Different Types of Short-Term Paper

Short term paper is the term that is used to describe investments that mature after a brief period of time, typically less than a year. There are different types of short term paper that individuals can use to earn a return without making an investment that will take years to pay off. The different kinds of these brief investments include Certificates of Deposit, money market accounts, money market funds, short term bonds, and Treasury bills.

Certificates of Deposit

Certificates of Deposit, also called CDs, are similar to savings accounts. Money is deposited into an account that earns a fixed interest rate for a specified period of time. The money is held in the account until it matures, which is normally several months from the date of the deposit. Many banks have CDs that will mature after three, six, or 11 months. The interest rates tend to be significantly higher than regular savings accounts or other account where the money can be easily withdrawn any time. It is possible to withdraw money from the account before maturity, however the interest on the account to date would be forfeited.

Money Market Accounts

Money market accounts are even more similar to savings accounts than CDs. This is because of the liquidity options. Basically, a sum of money is placed into the account. The amount is typically more than a thousand dollars. The dividend yield is based on conservative investments made in the market. Normally the rate is higher than that of regular savings accounts. There is a limit to the number of withdrawals that can be made from a money market account on a monthly basis. Penalties are charged for falling below the minimum balance.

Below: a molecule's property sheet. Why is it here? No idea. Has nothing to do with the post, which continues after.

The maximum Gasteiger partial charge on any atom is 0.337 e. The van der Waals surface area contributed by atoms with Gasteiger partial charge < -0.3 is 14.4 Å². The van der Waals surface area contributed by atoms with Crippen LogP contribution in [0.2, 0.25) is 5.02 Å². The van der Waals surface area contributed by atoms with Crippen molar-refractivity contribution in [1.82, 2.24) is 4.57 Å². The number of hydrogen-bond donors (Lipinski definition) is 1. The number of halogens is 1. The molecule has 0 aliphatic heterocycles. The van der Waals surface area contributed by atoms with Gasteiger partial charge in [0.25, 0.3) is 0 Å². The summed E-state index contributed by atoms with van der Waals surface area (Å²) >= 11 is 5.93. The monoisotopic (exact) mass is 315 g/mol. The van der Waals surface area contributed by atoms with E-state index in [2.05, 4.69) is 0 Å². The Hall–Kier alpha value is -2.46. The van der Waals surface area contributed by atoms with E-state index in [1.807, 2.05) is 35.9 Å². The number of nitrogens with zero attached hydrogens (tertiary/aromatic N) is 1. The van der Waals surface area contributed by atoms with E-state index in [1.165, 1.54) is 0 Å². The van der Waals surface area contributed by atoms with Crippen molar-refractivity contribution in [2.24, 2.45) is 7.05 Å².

Money Market Funds

Money market funds work like money market accounts, however the dividends tend to be higher and they are not FDIC insured.

Short Term Bonds

Short term bonds are a type of bond fund. A bond fund is an investment that involves purchasing a debt security. A periodic dividend is earned based on the interest payments made on the debt. The interest rates tend to be higher than that of CDs or money market accounts. Short term bonds mature in less time. This type of short term paper is popular when the market is struggling, and it can be risky. Bonds can drop in value if interest rates on debt securities are reduced.

Treasury Bills

Treasury Bills, or T-Bills, are similar to bonds because they also involve the purchase of a debt. The difference, however is that T-Bills are backed by the United States government. They typically mature within one, three, or six months, and are sold in $1,000 denominations. Rather than periodic dividends, the holder of a Treasury Bill will receive a predetermined rate at maturity. For example, if some purchases a $5,000 T-bill at a two percent rate, and the term is three months, they would receive $100 after three months. (2% x $5,000 = $100).

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